USC Chan Magazine | Spring/Summer 2018
Obituary: Carol Stein ’81, MA ’84
Musician, Occupational Therapist, Exemplary Friend
By Professor Gelya Frank MPW ’16
Originally published in the Spring/Summer 2018 issue of the USC Chan Magazine
Former USC faculty member and administrator Carol Stein ’81, MA ’84 died at her home on Feb. 18, 2018, surrounded by family and close friends. She was 77.
A two-time USC alumna, Carol did her master’s research on hand rehabilitation. Together with her thesis committee chairperson Elizabeth J. Yerxa, she published her study, “A Test of Fine Finger Dexterity,” in the American Journal of Occupational Therapy in 1990.
Recognizing Carol’s abundant talents and outstanding personal qualities, Betty Yerxa, then professor and department chair, hired her to serve as administrative assistant and director of admissions. Consequently, Carol participated in the scholarly conversation led by Yerxa that culminated in founding the discipline of occupational science in 1989 and was a co-author on the first OS publication in 1990. Among other things, we can thank Carol Stein for the beautifully apt concept of “orchestration” of people’s daily occupations.
In 1989, Carol took a position at the West Los Angeles Veterans Administration Medical Center with the charge to create an occupational therapy education program. Under her leadership, the program built demand to the point of accepting students from all 50 states. Carol also led the first Commission on Accreditation of Rehabilitation Facilities (CARF) of the WLA VA physical medicine and rehabilitation services unit. She prepared most of the manuals still used in the rehabilitation department.
Carol had become Chief of Occupational Therapy at both the West Los Angeles and Sepulveda VA campuses before retiring in 2009. Her department included almost two dozen occupational therapists, the largest in the entire VA system. She also successfully introduced Tai Chi and Qigong programs, drawing patient referrals from throughout the hospital.
A prodigy, a prognosis
Because of Crohn’s disease beginning in her 20s and neurological disability from later head trauma, the real story of Carol’s professional life goes deeper. Occupational therapy was Carol’s second career.
Carol was a musical prodigy from the age of 3. She was someone for whom her piano teacher, the renowned Natalie Limonick, arranged a session with a couple of visiting UCLA faculty colleagues: violinist Jascha Heifetz and cellist Gregor Piatigorsky. Carol was then 9 years old.
As an undergraduate music major at UCLA, Carol was one of three accompanists — with her teacher Limonick and another instructor — for the Music Department’s Opera Workshop. Carol’s playing was exceptionally musical and lyrical, besides the fact that she could read music almost perfectly on sight.
Laura Fenster, Carol’s friend at UCLA and later piano faculty member at the Sherwood Conservatory in Chicago, recalls a time when Carol accompanied the cello studio: “The cello teacher told his student that the student should play with the same kind of singing tone as the accompanist (Carol), which is totally unheard of. Usually we pianists are told to sound like a string instrument.”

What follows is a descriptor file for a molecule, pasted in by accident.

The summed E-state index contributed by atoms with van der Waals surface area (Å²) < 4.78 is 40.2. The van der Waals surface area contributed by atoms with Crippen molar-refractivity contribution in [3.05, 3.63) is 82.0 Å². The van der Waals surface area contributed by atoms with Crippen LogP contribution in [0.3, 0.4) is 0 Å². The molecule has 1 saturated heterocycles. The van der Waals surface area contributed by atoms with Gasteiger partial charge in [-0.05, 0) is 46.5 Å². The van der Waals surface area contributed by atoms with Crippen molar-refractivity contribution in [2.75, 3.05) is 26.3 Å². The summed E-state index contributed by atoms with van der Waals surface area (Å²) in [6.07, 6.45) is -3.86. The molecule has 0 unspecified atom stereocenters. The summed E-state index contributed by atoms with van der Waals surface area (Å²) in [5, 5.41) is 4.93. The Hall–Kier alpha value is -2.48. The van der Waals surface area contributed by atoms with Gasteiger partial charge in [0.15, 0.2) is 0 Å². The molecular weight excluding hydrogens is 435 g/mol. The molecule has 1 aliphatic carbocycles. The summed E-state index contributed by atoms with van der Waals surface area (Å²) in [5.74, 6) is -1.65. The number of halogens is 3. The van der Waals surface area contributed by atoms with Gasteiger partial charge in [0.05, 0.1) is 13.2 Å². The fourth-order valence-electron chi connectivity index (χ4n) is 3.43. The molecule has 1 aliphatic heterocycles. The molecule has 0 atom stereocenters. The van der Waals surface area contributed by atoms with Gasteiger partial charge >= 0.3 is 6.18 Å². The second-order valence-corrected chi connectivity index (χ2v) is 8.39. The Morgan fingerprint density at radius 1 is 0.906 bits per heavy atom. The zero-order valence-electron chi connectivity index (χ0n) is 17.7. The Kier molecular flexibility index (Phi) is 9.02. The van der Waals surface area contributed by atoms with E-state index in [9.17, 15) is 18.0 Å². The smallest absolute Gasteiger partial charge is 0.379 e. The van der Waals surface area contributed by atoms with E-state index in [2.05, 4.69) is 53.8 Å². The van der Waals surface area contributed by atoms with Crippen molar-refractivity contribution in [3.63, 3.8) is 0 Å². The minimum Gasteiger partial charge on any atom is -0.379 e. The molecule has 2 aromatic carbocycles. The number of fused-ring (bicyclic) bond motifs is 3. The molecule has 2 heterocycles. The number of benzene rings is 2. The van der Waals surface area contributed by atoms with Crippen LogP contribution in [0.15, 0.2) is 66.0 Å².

During her life, Carol recounted how, after a major surgery for Crohn’s disease, she overheard a doctor predict that she would not live to see 30. This cruel prognosis seems to have stiffened Carol’s resolve to live her life — then a wife and mother of small children — and to live it beautifully. Two weeks before she died, she said that, in light of that prognosis, she considered every day thereafter to be, in her words, “a gift.”
Not long after the surgery, Carol sustained a head injury in a car accident that affected use of her left hand. It put an abrupt end to her piano career. Against this background of chronic disease and disability, Carol’s quiet dignity and wicked sense of humor especially stand out.
Living a well-orchestrated life
Carol was a delightful friend.
Once, she agreed to give me piano lessons, and I played a piece I had practiced. “How did I do?” I asked. “Beautifully,” she said, “in all three tempos.”
When I was invited to write a chapter for an occupational therapy textbook, I had to have Carol co-author it with me. After all, she had noticed that if we published together, the authors would be Frank and Stein!
Carol’s husband, Philip, comments: “Carol had two major passions in her retirement. First, was knitting. We started going on annual cruises, and her biggest decision was not what to pack to wear, but which knitting project she should bring along. She was determined that before she died, every member of her immediate family would have a hand-knitted fisherman blanket, often more than one, and a good supply of knitted socks.”
Her husband Phil, daughters Amy Poulos and Rebecca Stein, sons-in-law Greg and Rob, and grandson Elijah were not the only beneficiaries. Carol knitted for the friends she loved, and she had many. She made sweaters for Adam and Noah, the sons of her Eritrean-born occupational therapist colleague Letty Woldu and husband Mengis Gebremeskel. Carol considered them her adopted family. I treasure a blue afghan that Carol knitted for me.
As a result of occupational therapy and disciplined practice of Qigong, Carol regained significant fine motor control of her left hand and the stamina to play. Carol and Laura Fenster eventually performed Fantasie in F minor for Piano Four Hands by Franz Schubert in public concert in Chicago.
Carol Stein’s brilliance and good-heartedness were accompanied by a keen critical sensibility. She did not suffer fools and mean-spiritedness. Using her remarkable gifts even with severe loss and limitations, she created an exemplary life. Her story is about many things — among them, the importance of carefully selected and well-orchestrated occupations in achieving a life well lived.